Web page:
NEW ZEALAND'S FAMED CONTEMPORARY
DANCE COMPANY LAUNCHES
NORTH AMERICA TOUR
Black Grace's Coast-to-Coast Tour, April 3 - May 4
Black Grace, the leading Pacific contemporary dance company, embarks on a month-long 11-city tour of North America, April 3 – May 4. This dynamic troupe is led by artistic director and New Zealand Arts Foundation Laureate, Neil Ieremia, who is known for fusing Pacific and contemporary dance forms and traditions, and creating works that are original and highly physical.
Black Grace was last on tour in the U.S. for the Jacobs Pillow Festival in New York in 2004/2005, where their work was reviewed by Jennifer Dunning Beckett of the New York Times, who commented: “This modern-dance company from New Zealand exceeded expectations in dance that was startlingly fresh and full of invention, humor and infectious exuberance.”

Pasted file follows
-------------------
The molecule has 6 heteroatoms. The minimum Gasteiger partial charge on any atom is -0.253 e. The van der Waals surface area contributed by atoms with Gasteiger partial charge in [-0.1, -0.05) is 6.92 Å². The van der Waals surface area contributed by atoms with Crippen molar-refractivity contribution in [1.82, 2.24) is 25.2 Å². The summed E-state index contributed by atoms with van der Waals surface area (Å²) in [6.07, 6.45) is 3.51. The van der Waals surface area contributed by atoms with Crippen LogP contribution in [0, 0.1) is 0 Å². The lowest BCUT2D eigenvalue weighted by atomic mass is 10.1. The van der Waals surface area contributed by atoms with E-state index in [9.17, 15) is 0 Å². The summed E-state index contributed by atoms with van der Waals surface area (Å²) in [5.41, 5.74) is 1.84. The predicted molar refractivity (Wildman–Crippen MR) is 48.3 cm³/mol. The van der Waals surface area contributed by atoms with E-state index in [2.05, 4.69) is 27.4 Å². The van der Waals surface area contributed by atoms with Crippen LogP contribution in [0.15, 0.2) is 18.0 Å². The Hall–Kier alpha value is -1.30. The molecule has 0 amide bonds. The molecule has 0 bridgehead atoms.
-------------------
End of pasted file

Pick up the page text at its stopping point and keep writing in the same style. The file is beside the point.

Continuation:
In the 2008 tour, performing arts lovers can look forward to the artful selection of works by Neil Ieremia, choreographed in the last 10 years. Highlights include: Minoi, a signature work based on the fusion of Samoan and western contemporary dance styles; Method, which was originally commissioned by the New Zealand Symphony Orchestra in 1999 and set to the music of J. S. Bach; Human Language, a provocative work examining the physical language that exists between men and women; as well as excerpts from major full-length works, including Surface (2003) and Amata (2007).
A departure from their last tour which featured an all-male dancer troupe, this program will showcase six male dancers of Pacific Island, New Zealand and Australian descent; accompanied by four female guest dancers, of New Zealand Maori and European heritage. Tour dates are as follows:
Seattle, WA, April 3 - 5
Meany Hall, University of Washington